Pat Stacy | Beyond What I See
While Arizona painter Pat Stacy has always felt drawn to art, her road to creativity has been a long and winding one. Unlike many artists who can point to pivotal moments in their childhood or an inspirational mentor early in life, her pursuit of art is borne of a lifetime of experience with the human condition. Her powerful, mystical work touches viewers at a deeper level; Pat speaks to the spirit, painting beyond what she sees.
Pat is a Licensed Professional Counselor, practicing first as a school counselor, working with teens for 26 years as a first teacher, and then a counselor at local high schools. Her work earned her the Outstanding High School Counselor award by the Arizona School Counselors Association and her Student Assistance Program earned top national honors from the Student Assistance Programs and Professionals Association and brought her local and school district awards. She retired from her profession in 1994 to care for her seriously ill husband who died later that year.
After his death, Pat became a disaster mental health volunteer with the American Red Cross, continuing her work as a facilitator and helper to those who needed her. This she did for the next 13 years, doing disaster work across the nation, teaching classes, becoming state and chapter lead for mental health, and serving as a Manager in 9/11 and on the Aviation (Critical) Incident Response Team. Pat believes that we are here to make a difference, and she believes that her work, did indeed, make a difference.
Her work was cut short in 2007 when her breast cancer from 2001 returned. Staph infections and surgeries in 2008 led her to pick up a paint brush. She had always said “Someday I will paint” although she had never tried artistic pursuits to any great extent. She had many hours of surgery that year, and found that if she painted, she didn’t hurt—distraction is a sound principle of pain management! And so she painted! It very quickly became a passion. In much better health in 2009, she sought out instructors and mentors who could help her learn technique and develop her style. “I was starting late in life, so the learning curve was straight up!”, she recalls. She studied with Bruce Marion, Betsy Dillard Stroud, and Nancy Reyner among others. “I would find artists whose work I admired, and then I would find out if they taught classes.” Another career was born, and she began to show her work later that year.
At first, Pat would try out the styles of the artists from whom she was taking classes, but very quickly she began to develop and cultivate her own unique style. While she had first worked toward purely abstract compositions, her paintings evolved to include symbols and spiritual imagery. “I intuitively know from my experiences that there are many realities I do not see,” Stacy says, “and my art began to touch viewers at a deeper level. I would have people see my work at a show and tell me that they felt something powerful emanating from the imagery—or that they find an energy in my booth.”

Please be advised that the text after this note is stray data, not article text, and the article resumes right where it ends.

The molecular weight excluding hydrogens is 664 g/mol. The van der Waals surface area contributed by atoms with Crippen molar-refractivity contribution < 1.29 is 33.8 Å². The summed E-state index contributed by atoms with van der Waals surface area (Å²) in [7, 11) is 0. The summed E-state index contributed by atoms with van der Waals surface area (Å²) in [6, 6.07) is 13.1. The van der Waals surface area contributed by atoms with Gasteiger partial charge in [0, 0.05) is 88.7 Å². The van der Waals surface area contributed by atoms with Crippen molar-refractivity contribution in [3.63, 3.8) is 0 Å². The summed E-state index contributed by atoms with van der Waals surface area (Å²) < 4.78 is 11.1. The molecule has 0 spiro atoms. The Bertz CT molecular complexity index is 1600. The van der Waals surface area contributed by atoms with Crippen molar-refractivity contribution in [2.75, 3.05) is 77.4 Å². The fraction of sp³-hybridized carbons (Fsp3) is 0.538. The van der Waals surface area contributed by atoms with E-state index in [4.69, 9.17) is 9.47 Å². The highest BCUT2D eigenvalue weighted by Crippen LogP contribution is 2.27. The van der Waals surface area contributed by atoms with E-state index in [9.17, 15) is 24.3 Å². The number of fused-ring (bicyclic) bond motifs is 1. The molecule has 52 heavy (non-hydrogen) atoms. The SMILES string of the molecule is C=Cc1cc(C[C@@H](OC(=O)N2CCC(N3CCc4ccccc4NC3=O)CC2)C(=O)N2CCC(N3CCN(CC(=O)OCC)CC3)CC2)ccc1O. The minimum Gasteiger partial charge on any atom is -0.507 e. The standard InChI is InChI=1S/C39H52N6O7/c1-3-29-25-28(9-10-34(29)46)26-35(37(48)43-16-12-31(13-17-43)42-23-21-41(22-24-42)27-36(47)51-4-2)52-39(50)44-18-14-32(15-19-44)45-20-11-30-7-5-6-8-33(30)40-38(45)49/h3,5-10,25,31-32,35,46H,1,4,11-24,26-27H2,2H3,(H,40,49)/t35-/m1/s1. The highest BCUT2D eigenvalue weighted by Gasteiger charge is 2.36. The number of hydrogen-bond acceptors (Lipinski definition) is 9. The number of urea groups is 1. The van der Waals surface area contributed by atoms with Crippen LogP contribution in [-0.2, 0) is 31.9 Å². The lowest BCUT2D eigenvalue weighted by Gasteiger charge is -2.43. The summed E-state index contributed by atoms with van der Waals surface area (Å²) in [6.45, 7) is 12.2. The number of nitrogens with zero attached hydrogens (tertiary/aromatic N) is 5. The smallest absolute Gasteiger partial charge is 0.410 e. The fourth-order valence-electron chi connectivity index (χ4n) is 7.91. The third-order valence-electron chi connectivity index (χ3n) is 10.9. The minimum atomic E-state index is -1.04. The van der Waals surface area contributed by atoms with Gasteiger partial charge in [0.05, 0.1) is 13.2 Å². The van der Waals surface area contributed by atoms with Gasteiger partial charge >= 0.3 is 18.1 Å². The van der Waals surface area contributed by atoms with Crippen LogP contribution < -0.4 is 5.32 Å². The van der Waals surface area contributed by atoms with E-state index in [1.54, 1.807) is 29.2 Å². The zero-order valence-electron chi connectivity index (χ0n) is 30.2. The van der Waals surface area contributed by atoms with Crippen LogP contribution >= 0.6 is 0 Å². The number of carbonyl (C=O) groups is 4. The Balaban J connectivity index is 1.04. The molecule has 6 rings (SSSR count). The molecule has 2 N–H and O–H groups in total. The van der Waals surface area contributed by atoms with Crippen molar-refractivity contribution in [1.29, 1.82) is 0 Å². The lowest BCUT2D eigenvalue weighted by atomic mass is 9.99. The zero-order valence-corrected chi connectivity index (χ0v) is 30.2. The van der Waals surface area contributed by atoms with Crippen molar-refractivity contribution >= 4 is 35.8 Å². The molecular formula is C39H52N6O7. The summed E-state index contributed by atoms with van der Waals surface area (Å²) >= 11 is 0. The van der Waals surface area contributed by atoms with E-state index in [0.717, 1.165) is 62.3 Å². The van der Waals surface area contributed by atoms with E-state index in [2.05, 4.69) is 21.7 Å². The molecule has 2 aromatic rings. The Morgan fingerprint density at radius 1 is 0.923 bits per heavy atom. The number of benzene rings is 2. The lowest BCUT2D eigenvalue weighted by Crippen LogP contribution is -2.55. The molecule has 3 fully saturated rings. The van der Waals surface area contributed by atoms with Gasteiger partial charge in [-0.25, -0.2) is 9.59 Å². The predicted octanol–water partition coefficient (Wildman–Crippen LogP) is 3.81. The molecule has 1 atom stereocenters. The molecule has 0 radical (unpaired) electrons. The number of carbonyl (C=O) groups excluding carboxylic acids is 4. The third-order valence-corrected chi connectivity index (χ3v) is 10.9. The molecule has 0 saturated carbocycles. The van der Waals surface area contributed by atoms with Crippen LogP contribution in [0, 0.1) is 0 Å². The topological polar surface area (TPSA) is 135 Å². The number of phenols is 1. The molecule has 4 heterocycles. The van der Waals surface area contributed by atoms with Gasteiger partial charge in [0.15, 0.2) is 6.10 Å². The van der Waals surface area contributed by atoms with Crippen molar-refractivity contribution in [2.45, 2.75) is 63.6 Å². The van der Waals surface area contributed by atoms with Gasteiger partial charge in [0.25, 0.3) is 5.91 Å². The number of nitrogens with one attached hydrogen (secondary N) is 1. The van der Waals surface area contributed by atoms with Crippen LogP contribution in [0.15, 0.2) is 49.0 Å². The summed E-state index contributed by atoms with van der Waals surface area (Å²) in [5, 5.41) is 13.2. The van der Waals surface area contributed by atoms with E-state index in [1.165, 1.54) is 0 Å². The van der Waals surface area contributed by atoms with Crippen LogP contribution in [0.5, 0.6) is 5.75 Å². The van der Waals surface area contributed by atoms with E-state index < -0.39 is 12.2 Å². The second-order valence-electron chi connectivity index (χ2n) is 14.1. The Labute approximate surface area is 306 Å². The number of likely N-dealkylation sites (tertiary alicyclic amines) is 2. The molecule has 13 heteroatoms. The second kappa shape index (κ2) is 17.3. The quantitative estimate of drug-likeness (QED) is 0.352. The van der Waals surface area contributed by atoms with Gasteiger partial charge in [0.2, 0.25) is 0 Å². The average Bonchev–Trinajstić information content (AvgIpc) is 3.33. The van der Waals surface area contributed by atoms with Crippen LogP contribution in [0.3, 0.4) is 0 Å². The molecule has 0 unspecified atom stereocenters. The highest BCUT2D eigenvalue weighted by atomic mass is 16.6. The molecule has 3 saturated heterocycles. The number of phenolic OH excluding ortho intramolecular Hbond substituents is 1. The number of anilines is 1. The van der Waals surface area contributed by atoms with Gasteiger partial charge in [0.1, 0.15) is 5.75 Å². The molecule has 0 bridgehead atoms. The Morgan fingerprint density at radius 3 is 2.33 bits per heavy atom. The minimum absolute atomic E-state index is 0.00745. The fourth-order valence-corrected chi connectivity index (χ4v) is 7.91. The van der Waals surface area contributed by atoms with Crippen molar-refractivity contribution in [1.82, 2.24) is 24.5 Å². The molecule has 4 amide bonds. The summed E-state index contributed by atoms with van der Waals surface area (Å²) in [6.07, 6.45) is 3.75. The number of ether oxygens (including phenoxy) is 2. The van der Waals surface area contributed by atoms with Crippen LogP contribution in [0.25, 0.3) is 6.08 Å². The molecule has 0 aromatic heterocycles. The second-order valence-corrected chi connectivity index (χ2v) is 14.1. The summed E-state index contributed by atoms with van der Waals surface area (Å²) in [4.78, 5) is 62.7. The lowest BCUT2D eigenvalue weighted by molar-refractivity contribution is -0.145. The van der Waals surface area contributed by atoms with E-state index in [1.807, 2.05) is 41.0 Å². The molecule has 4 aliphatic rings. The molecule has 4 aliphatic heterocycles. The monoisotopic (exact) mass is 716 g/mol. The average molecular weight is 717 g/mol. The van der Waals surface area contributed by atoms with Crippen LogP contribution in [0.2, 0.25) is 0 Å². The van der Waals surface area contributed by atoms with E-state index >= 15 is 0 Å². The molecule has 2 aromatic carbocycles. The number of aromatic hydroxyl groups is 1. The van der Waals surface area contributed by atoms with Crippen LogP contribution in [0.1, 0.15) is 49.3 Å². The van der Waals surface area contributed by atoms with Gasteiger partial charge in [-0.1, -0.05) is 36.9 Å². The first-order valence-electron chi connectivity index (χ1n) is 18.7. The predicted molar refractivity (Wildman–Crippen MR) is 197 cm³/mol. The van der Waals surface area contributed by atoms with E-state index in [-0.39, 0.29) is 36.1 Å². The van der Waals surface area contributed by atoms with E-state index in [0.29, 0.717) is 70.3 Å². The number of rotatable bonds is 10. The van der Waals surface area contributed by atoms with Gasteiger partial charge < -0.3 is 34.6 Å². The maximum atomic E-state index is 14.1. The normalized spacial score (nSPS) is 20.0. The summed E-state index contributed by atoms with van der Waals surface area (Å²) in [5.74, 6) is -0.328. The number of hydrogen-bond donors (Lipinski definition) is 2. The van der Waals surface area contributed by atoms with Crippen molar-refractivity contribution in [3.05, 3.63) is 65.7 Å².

Pat’s subject matter draws from or is inspired by ancient and native cultures. Some of the symbols in her work come directly from native art, while others are her own creations, an artistic mythology that helps Pat convey her artistic vision to viewers.
Over time, she has developed a symbolic language which she uses in her work. “A symbol I have for the light of the Creator is descending squares, my “thank you” for being allowed to create the painting, and my acknowledgment of where all creativity comes from.” she continues. “I have one of these in every painting, sometime very visible and sometimes somewhat hidden. I also use a spiral somewhere in most of my paintings. This represents the journey to the center of being for me, the quiet where we rest, regroup, and journey out to the world again. It is my hope that the viewer will develop their interpretations of the symbols and make them own.”
Pat’s current body of work is done on four wooden panels held together with dowels. She calls this type of piece a “Quadruvium”, meaning a crossroads where four roads meet. Pat creates the heavily textured paintings by building up layers of acrylic paint and employs crackling techniques to give the surfaces depth. She is known for her fine line work on the sides and edges of her work
Pat Stacy has developed a strong following for her work. She shows in galleries in Sedona, Arizona. and well as in Moab, Utah . She has collectors across the nation and internationally as well. Her husband, Loren Anderson, has been a staunch supporter. He constructs her Quadruvium blanks, helps her prepare for and set up shows, and handles the paperwork of the business.
“I feel like everything in my life has been preparing me to create the art I’m creating today,” Pat says. “I’ve learned through the many experiences that I have known or seen that life can be difficult, but also incredibly beautiful. I would like to encourage people to find beauty, hope and meaning in their lives—and let art help guide them on the path.”
River of Hope
“There’s a river of hope
There’s a mountain of peace
There’s an ocean of joy
Waiting somewhere for me
If I trust in my God
Not what I see but what I know
I will always find
A river of hope”
-----Susan J. Paul
PStacy Fine Art
12698 E. Poinsettia Dr.
Scottsdale, AZ 85259